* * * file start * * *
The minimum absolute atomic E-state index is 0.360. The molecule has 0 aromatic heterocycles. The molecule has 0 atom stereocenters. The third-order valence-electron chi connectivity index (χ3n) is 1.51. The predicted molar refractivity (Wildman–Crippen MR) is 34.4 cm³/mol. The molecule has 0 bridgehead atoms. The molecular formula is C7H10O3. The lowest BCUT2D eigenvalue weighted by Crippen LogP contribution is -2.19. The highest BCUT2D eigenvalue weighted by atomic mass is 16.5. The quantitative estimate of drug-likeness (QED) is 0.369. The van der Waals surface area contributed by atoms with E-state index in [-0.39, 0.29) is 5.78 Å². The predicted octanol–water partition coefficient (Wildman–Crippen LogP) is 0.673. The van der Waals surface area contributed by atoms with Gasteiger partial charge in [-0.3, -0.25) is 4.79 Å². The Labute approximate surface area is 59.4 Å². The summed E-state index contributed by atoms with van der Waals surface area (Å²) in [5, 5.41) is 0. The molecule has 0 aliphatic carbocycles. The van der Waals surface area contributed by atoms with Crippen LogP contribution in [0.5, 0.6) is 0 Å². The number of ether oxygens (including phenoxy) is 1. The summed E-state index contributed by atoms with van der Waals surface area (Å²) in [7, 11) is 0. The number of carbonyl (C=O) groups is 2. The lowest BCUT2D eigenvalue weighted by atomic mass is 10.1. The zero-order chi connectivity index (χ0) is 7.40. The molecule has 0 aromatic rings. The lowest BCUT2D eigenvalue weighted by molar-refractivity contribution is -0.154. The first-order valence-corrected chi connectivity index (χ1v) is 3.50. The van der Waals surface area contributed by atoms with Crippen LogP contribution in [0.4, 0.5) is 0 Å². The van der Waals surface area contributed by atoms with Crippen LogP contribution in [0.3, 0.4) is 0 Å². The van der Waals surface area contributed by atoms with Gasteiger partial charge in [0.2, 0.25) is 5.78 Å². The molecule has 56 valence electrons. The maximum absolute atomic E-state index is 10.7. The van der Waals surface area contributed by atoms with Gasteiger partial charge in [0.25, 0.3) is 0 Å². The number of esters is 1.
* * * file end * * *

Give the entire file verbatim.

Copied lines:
The minimum absolute atomic E-state index is 0.360. The molecule has 0 aromatic heterocycles. The molecule has 0 atom stereocenters. The third-order valence-electron chi connectivity index (χ3n) is 1.51. The predicted molar refractivity (Wildman–Crippen MR) is 34.4 cm³/mol. The molecule has 0 bridgehead atoms. The molecular formula is C7H10O3. The lowest BCUT2D eigenvalue weighted by Crippen LogP contribution is -2.19. The highest BCUT2D eigenvalue weighted by atomic mass is 16.5. The quantitative estimate of drug-likeness (QED) is 0.369. The van der Waals surface area contributed by atoms with E-state index in [-0.39, 0.29) is 5.78 Å². The predicted octanol–water partition coefficient (Wildman–Crippen LogP) is 0.673. The van der Waals surface area contributed by atoms with Gasteiger partial charge in [-0.3, -0.25) is 4.79 Å². The Labute approximate surface area is 59.4 Å². The summed E-state index contributed by atoms with van der Waals surface area (Å²) in [5, 5.41) is 0. The molecule has 0 aliphatic carbocycles. The van der Waals surface area contributed by atoms with Crippen LogP contribution in [0.5, 0.6) is 0 Å². The number of ether oxygens (including phenoxy) is 1. The summed E-state index contributed by atoms with van der Waals surface area (Å²) in [7, 11) is 0. The number of carbonyl (C=O) groups is 2. The lowest BCUT2D eigenvalue weighted by atomic mass is 10.1. The zero-order chi connectivity index (χ0) is 7.40. The molecule has 0 aromatic rings. The lowest BCUT2D eigenvalue weighted by molar-refractivity contribution is -0.154. The first-order valence-corrected chi connectivity index (χ1v) is 3.50. The van der Waals surface area contributed by atoms with Crippen LogP contribution in [0.4, 0.5) is 0 Å². The van der Waals surface area contributed by atoms with Crippen LogP contribution in [0.3, 0.4) is 0 Å². The van der Waals surface area contributed by atoms with Gasteiger partial charge in [0.2, 0.25) is 5.78 Å². The molecule has 56 valence electrons. The maximum absolute atomic E-state index is 10.7. The van der Waals surface area contributed by atoms with Gasteiger partial charge in [0.25, 0.3) is 0 Å². The number of esters is 1.